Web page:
Yeah, so pretty amazing. And that led to the opportunity for me to write a book. So I wrote a book called Mutual Rescue: How Adopting a Homeless Animal Can Save You Too. That just came out this past April, and what I love about the book is, you know, the films tell the story. That’s the heart. And there’s lots of heart in the book. We share some of the stories from the films and dozens more, as well. But then we bring in the science. So what’s exciting about that is it validates for our heads, what our hearts already know, and it’s all in one package together. So that’s been an exciting piece that’s come out of the success of the films.
That’s really cool. So now with these films, was there a call to action or was it more education focused? Well, it was both, actually, one of the things that, you know, we say at the end of the film is adopt, volunteer or donate at your local shelter. And one of the things that we want to do is help educate people, you know, look the Humane Society of the United States and the SPCA, they’re doing great work, and everybody that’s in this field is doing great work. But at the end of the day, those are national organizations, and they’re focused on a lot of it is advocacy, lobbying, which is important work. But a lot of people give to those organizations thinking that money is gonna make its way to their local shelter and in fact, you know, humane society and SPCA are just generic terms for an animal welfare organization. And we really want people to go, Hey, if you want to save animals in your own backyard, you need to be adopting, volunteering, donating to your local shelter. So that was part of what we wanted to do with the messaging.
We also wanted to inspire people to go out and adopt. We wanted to get, elevate the cause of animal welfare, so people would feel good about their giving. And it’s amazing, I mean, we’ve gotten tons of letters and emails and you know, people that say, you know, I went out and I adopted an animal because I saw this film. And Eric still gets emails from people, whose lives have changed because they’ve adopted a shelter dog and began walking and changed their diet and had really amazing transformations. But the other thing that we’ve done Mutual Rescue is what we realized is, wow, We’re generating all this awareness. What do we want to do with that? And so we’ve expanded the mission and the vision of Mutual Rescue to be three components, and it’s around awareness, which is all the content we’re creating. It’s around engagement, which is helping shelters implement programs that have a human and animal intersection. And I’ll talk about that a little bit. And then ultimately, we want to find corporate sponsors, so that we can bring more funding into the sector and help shelters meet the guidelines put forth for shelter medicine, as well as implement more human-animal programs.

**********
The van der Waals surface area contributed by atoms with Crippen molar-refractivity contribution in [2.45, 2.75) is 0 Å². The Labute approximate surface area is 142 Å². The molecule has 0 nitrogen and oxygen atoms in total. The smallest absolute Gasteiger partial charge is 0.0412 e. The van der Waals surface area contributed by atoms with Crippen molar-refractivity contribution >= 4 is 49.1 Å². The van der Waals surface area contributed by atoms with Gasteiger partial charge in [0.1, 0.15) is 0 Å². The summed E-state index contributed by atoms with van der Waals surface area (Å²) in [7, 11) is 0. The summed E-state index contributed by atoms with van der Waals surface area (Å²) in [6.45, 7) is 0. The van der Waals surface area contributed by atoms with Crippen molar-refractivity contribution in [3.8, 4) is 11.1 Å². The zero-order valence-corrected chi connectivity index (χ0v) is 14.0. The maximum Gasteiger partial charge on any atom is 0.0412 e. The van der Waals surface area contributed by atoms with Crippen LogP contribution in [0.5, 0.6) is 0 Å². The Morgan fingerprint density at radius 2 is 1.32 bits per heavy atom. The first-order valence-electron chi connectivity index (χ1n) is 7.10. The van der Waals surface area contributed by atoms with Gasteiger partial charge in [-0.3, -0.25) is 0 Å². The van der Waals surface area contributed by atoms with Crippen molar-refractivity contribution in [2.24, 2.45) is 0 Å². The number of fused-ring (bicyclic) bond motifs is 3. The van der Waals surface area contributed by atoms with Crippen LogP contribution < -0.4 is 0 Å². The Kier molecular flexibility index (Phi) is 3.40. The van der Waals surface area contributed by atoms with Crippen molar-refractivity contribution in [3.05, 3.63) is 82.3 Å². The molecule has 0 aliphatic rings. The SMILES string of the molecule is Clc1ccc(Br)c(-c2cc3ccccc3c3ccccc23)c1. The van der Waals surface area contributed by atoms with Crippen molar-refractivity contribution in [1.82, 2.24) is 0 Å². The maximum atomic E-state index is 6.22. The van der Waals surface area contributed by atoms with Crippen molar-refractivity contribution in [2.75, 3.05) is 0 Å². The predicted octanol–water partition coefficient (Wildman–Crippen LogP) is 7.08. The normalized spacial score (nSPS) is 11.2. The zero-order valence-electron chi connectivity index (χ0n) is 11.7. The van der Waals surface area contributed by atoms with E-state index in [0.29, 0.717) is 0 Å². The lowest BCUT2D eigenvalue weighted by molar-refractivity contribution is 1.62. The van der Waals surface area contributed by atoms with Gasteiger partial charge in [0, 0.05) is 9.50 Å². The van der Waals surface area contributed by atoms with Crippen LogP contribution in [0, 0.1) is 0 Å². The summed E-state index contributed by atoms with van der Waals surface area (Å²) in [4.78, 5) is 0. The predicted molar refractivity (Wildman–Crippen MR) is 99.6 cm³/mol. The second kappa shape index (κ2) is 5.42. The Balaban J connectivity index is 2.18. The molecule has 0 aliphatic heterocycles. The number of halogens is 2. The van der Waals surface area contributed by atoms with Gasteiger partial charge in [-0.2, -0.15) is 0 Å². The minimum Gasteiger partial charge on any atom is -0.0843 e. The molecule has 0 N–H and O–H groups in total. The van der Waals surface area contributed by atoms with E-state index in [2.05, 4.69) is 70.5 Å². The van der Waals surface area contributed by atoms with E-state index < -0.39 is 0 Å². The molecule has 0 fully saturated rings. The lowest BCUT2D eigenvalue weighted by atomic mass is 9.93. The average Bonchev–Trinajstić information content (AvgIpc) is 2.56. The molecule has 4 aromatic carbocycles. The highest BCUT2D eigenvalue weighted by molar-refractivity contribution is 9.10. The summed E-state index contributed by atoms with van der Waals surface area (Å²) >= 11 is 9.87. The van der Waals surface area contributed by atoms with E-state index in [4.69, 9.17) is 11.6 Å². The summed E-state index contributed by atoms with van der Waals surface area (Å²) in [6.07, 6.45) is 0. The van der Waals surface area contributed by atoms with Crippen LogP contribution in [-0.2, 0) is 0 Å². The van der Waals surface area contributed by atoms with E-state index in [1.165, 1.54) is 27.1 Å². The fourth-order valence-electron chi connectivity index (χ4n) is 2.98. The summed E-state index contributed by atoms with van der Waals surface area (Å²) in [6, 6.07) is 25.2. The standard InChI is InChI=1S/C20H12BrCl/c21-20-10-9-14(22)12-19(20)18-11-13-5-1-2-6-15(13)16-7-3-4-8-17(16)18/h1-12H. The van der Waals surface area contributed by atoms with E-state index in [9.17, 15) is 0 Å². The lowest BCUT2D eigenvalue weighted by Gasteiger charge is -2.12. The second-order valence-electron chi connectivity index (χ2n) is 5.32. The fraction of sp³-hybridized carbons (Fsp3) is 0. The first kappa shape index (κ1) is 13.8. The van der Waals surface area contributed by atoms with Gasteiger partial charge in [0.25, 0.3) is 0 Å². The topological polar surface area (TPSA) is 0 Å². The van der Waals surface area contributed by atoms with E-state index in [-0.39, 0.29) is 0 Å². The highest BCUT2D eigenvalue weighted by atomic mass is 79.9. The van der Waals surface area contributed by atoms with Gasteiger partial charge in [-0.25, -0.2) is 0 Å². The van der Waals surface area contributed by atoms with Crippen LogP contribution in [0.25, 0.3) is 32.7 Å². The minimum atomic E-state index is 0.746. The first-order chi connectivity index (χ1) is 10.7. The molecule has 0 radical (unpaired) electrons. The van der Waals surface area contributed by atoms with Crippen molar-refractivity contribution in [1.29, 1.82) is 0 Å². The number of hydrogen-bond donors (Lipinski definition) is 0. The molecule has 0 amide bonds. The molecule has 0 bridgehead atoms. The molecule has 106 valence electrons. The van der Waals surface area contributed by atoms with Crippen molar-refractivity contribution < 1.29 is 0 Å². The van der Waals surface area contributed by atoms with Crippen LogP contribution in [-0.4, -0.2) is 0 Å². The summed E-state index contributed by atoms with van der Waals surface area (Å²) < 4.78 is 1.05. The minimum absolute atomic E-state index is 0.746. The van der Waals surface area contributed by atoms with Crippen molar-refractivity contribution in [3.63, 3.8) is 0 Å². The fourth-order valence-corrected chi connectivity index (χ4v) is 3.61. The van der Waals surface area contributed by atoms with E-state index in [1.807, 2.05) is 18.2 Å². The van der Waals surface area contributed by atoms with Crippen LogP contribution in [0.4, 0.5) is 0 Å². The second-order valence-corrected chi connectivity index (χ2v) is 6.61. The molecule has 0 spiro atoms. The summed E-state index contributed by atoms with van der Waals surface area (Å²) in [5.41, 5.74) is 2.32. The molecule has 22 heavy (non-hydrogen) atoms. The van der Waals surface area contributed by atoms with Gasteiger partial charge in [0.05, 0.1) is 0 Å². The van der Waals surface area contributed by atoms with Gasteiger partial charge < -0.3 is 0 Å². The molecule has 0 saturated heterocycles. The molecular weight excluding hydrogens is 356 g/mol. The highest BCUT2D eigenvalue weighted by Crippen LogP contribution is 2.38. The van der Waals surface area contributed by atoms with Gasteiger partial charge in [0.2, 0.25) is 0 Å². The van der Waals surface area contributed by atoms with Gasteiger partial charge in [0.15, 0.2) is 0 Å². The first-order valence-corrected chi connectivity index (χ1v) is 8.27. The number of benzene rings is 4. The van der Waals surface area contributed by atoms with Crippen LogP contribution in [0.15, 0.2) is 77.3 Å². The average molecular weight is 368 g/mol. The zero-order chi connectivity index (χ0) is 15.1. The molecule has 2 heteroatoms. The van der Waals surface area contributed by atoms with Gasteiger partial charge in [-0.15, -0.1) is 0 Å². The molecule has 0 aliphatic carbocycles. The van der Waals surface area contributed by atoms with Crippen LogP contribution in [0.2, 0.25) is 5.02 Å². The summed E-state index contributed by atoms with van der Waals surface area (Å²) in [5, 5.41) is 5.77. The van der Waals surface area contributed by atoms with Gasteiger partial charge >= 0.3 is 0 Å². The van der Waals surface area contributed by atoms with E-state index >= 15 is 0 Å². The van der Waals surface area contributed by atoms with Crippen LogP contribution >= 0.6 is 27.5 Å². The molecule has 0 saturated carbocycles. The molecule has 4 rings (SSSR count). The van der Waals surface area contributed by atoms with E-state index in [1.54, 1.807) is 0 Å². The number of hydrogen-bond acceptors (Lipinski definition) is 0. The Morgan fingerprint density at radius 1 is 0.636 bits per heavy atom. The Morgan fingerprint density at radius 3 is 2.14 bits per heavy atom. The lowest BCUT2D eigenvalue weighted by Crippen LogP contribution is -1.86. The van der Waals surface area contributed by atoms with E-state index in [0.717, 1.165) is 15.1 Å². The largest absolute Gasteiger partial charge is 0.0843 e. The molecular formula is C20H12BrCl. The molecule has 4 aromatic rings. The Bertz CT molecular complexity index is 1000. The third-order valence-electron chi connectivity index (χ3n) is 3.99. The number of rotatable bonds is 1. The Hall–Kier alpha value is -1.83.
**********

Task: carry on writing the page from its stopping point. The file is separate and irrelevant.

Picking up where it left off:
So under the engagement area, we have collaborated with various shelters across the country, to create a Best Practices tool kit for Doggy Day Out. And Doggy Day Out is a low barrier to participation way, that people can get involved with, just an afternoon. You go to one of these shelters that has a program. You take a dog out for the afternoon, the dog gets exercise, stress release, in the shelter, and so does the person. And what’s great is shelters that have these programs, they’ve seen their adoptions rates really go up. Fredericksburg SPCA, which collaborated with us on the tool kit, they saw a 20% increase in the number of dogs getting adopted because they were getting more exposure. Yes, something just a simple and it’s destressing on the dog’s destressing on the humans. And then, like you said, it’s also furthering the opportunity for that animal to get seen and get adopted. Yeah, exactly. That’s really cool.
So now it’s interesting how you morphed from the videos that raise awareness and then you focus, Why did you focus specifically on the Doggy Day Out program? Well, what we were looking for is, how do we create opportunities for engagement? And how do we do that in a way that, it would be great if everybody had eight hours a month, that they could go and volunteer at the local shelter. A lot of people just don’t have that kind of time. And at the Humane Society Silicon Valley, we really stumbled into the Doggy Day Out program, and that’s when we realized, Wow, we’re having this great experience with it. It’s really relevant for Mutual Rescue. So how do we take that and leverage that on the Mutual Rescue side? But what was interesting about the Humane Society Silicon Valley is we had a dog, his name was Frosty, and we’re having a tough time getting him adopted. We’re trying to figure out how to get more exposure. So we’re like, Okay, you know, no one’s stepping up to adopt him. Let’s see if we can get somebody to foster and crickets. Okay, let’s see if we can get somebody to take him for the weekend. Nothing. Hey, how about just an overnight? Silence. And then we’re like, somebody just want to take him out for an afternoon? We were flooded with people that stepped up to take him out for the afternoon. We’re like, Wow, Okay, so that really got our attention. And then, you know, he’s going out on all of these doggy day outs and people are coming back with these great photographs and videos. I mean, it was like all of this really rich content, that we now had, that we could put on social media. You put it on social media and a former volunteer had moved to Arizona, saw all these videos and just fell in love with Frosty and came back to California and adopted him and brought him to Arizona. And so we were hooked, this is amazing.